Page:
Derek Fisher is in his fourth-straight year without missing a single game due to injury.
How about that?
It’s one of those statistics that gets not near enough credit or attention, but before we explore it any further, let’s go ahead and knock on wood a few times. Did you do it? Thanks.
Anyways, after coming upon that fact, I wanted to ask Fisher if anything’s changed in his preparation for a season and for games since he began his pro career in 1996. So before the Lakers took on the Mavericks Tuesday night in Dallas, I chatted with Fisher as he headed out for pregame warmups.
MT: What’s changed in your preparation from your rookie year until now?
Fisher: I think the biggest thing that’s changed in being a 22-year-old rookie to a 34-year-old veteran is physical. I’ve always mentally tried to prepare myself for who we were playing and the guys we match up against, but physical preparation has always been key for me. My personal trainer and I have come up with some things in the last few years to physically prepare me to play the game, making sure that everything is firing good and ready to go, that’s been really key for me. I’ve really enjoyed that process and it’s worked well for me.
MT: Obviously your body doesn’t respond the same way as it once did, when you barely had to warm up…
Fisher: As you get older and you play as many games as I have, and Kobe has and other guys that have been around for a long time, the body starts to wear. It takes a little bit longer to get the fireplace on each year that goes by, and preparation keeps you from having some of those nagging injuries and strains that require you to miss time and being away from the team. Going into my fourth year without missing a game due to injury at all, I (feel good) about my methods. It’s been an educational process for me, and I feel like I can continue to get better because of it. Just because I’m 34 doesn’t mean I have to ride off into the sunset. I feel like I can make major contributions to the team, and that’s what being on a team is all about.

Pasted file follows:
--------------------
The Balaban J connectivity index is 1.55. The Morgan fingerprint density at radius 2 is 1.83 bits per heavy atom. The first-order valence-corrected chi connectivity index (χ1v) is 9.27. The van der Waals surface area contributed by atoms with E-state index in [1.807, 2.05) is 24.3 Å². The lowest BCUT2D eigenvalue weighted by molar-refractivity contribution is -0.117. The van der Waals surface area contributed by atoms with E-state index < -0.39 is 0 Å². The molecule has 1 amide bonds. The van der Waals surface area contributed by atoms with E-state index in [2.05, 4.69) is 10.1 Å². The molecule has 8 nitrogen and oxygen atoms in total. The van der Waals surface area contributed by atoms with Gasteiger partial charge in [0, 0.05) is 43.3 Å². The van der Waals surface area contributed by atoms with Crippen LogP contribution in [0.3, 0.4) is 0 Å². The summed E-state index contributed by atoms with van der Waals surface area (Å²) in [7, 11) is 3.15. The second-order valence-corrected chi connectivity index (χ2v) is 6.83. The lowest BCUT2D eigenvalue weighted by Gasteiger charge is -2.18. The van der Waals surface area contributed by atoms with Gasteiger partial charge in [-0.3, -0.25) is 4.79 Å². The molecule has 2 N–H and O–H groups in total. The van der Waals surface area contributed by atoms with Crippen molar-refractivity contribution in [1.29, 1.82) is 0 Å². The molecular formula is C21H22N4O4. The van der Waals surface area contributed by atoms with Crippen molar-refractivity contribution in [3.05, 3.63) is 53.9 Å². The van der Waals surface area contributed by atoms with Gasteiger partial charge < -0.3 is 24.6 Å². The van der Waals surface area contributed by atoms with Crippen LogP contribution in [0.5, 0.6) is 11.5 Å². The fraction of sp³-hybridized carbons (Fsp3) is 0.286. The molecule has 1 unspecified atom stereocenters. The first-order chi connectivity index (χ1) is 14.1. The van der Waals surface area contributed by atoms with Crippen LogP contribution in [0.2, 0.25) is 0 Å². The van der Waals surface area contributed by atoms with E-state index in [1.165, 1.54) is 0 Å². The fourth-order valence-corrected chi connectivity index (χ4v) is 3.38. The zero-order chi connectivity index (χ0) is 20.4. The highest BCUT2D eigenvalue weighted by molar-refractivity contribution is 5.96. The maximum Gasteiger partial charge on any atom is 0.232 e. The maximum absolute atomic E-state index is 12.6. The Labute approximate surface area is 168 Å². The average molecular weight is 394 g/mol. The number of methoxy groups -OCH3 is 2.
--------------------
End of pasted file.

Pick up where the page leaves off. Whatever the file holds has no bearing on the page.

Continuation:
In short, Fisher trains both hard and smart, and has a very specific plan to build muscle and take care of his body so that the toll of the 82+ game season keeps him on the court. Prior to games is never the time to have extended conversations with players since they’re trying to prepare, so I didn’t ask Fish for specifics about his routine. But, hopefully, we’ll get to that soon.
What was interesting to me Tuesday night is that Fisher struggled with his jumper throughout the game that started an hour after our conversation, making just 1-of-8 shots. But he managed to come up with four defensive rebounds, including the biggest board of the game in the final seconds, and added three assists and two steals. Often times it’s been his shot that’s given L.A. a big lift, but the point is that Fisher’s ability to keep himself in such fantastic shape (coupled with his hoops IQ) puts him in a good position to help his team in one way or another. And that’s his whole plan.
Clearly he’s onto something.
OK, time to go find a tree to knock on.